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An exercise in pure mathematics has led to a wide-ranging theory of how the world comes together.

It has been thought of as many things: a pointlike object, an excitation of a field, a speck of pure math that has cut into reality. But never has physicists’ conception of a particle changed more than it is changing now.

Renormalization has become perhaps the single most important advance in theoretical physics in 50 years.

Physicists have identified an algebraic structure underlying the messy mathematics of particle collisions. Some hope it will lead to a more elegant theory of the natural world.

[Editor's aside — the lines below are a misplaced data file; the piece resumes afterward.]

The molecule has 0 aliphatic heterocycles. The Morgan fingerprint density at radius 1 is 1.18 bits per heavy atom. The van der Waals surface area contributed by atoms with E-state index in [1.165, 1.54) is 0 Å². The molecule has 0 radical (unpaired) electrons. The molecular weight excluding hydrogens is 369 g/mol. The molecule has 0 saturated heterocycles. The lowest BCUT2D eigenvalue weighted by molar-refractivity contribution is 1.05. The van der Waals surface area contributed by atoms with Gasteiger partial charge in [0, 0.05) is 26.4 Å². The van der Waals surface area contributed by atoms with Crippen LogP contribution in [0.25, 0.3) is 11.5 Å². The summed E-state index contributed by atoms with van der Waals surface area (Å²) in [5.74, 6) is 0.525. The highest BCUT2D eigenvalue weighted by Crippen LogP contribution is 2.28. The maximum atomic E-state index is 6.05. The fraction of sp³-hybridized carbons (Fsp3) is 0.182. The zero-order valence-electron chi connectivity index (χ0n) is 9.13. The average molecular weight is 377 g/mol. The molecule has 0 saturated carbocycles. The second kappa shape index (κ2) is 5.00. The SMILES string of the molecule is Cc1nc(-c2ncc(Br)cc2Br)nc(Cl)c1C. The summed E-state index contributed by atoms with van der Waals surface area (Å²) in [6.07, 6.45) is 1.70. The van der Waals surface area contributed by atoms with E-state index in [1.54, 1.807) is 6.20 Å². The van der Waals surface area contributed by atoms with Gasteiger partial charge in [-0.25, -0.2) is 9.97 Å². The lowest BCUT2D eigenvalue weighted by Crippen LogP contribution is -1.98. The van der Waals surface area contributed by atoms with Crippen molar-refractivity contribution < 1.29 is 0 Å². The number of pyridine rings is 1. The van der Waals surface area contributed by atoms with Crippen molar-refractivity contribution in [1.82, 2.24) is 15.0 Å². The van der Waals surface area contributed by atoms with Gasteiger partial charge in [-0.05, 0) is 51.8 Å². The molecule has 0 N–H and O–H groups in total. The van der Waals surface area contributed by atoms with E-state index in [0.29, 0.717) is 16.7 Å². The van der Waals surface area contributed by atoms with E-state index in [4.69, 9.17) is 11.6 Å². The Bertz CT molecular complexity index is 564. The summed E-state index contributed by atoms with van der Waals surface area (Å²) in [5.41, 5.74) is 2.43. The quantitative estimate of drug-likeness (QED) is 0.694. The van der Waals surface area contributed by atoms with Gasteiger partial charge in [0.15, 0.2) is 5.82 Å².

Einstein’s equations describe three canonical configurations of space-time. Now one of these three — important in the study of quantum gravity — has been shown to be inherently unstable.

Freeman Dyson — physicist, mathematician, writer and idea factory — died on February 28, but his vitality lives on.

Explore our surprisingly simple, absurdly ambitious and necessarily incomplete guide to the boundless mathematical universe.

Rogue waves — enigmatic giants of the sea — were thought to be caused by two different mechanisms. But a new idea that borrows from the hinterlands of probability theory has the potential to predict them all.

By exploiting randomness, three mathematicians have proved an elegant law that underlies the chaotic motion of turbulent systems.

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